Heating Options for New Addition?


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Old 07-08-11, 06:14 AM
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Heating Options for New Addition?

I posted a similar query in the Heat Pump section. Now, I'm not sure, given my options, what would be the best alternative.

I currently live in the Northeast and my home is an executive style, U-shaped ranch with approximately 3K sq. ft. of living space with another 700 sq. ft. partially finished basement. My current heating system is a 10 yo, oil burning, hot air system. I also have central AC (one 4 ton compressor?). The house was a contract build and built in 1980.

I'm in the process of having a 500 sq. ft. great room addition built with a basement and I'm considering my heat/AC options. I was told by my HVAC contractor (and oil supplier) that my current systems wouldn't handle the additional square footage and that I'd need a second oil burner and a second 2 ton AC compressor with duct work. I was quoted approx $9K for this work. Given that I intend to install a 40K btu propane fireplace in the new room, this sounds like overkill to me, not to mention a little on the high side.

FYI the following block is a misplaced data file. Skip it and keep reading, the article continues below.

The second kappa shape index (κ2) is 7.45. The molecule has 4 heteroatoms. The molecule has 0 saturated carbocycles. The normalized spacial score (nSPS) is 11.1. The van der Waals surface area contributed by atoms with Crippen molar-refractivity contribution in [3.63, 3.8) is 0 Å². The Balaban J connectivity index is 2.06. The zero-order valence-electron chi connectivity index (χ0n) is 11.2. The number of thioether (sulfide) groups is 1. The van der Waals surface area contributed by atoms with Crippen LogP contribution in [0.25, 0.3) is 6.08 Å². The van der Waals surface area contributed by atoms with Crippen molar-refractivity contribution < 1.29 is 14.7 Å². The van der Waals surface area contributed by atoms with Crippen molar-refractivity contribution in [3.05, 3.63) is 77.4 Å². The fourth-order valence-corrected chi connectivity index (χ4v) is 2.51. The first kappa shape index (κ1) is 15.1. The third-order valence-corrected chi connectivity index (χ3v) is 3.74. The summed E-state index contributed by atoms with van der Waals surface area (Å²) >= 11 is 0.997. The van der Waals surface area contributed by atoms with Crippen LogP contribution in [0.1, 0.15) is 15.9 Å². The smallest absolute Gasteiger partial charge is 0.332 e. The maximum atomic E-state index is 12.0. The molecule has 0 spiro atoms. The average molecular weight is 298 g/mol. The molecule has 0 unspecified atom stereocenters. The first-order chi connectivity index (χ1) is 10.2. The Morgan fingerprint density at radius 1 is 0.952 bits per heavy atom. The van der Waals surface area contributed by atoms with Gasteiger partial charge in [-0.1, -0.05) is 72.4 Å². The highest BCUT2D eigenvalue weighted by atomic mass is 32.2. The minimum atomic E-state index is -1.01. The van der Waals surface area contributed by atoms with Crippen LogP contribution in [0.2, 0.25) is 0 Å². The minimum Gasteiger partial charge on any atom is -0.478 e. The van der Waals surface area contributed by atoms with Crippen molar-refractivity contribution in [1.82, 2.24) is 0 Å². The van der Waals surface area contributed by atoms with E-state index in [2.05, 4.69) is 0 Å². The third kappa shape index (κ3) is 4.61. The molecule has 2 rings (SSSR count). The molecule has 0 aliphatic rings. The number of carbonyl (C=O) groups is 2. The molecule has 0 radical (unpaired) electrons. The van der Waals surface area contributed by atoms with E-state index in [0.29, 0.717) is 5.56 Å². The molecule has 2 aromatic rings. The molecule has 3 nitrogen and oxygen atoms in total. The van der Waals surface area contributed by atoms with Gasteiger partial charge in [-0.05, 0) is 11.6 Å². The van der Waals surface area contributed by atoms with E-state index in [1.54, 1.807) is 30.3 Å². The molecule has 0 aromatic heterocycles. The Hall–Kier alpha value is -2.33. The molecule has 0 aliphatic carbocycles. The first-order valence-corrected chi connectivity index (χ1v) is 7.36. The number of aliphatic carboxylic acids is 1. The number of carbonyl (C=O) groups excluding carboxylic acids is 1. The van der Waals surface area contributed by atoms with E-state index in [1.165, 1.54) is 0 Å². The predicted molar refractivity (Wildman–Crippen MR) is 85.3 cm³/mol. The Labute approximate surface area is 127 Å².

While my current system seems to operate fine, I don't believe it's very efficient given that I spend more on oil than the average despite maintaining reasonable temperatures (62-68 degrees winter).

The contractor building the addition suggested I wait to see how the current system handles the additional space which seems reasonable.

Would it make more sense to add say a ducted mini split/heat pump? Would it be possible to upgrade my current heating system to something more efficient/greater size to accomodate the additional space? Other thoughts?

Thanks in advance-

BTW - here's info on my current furnace:

Lennox Elite
Model C23-51-1
AFUE 81.0
Least effective AFUE 78.0
Most effective AFUE 86.7
 

Last edited by neskier; 07-08-11 at 08:44 AM.
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Old 07-08-11, 07:42 AM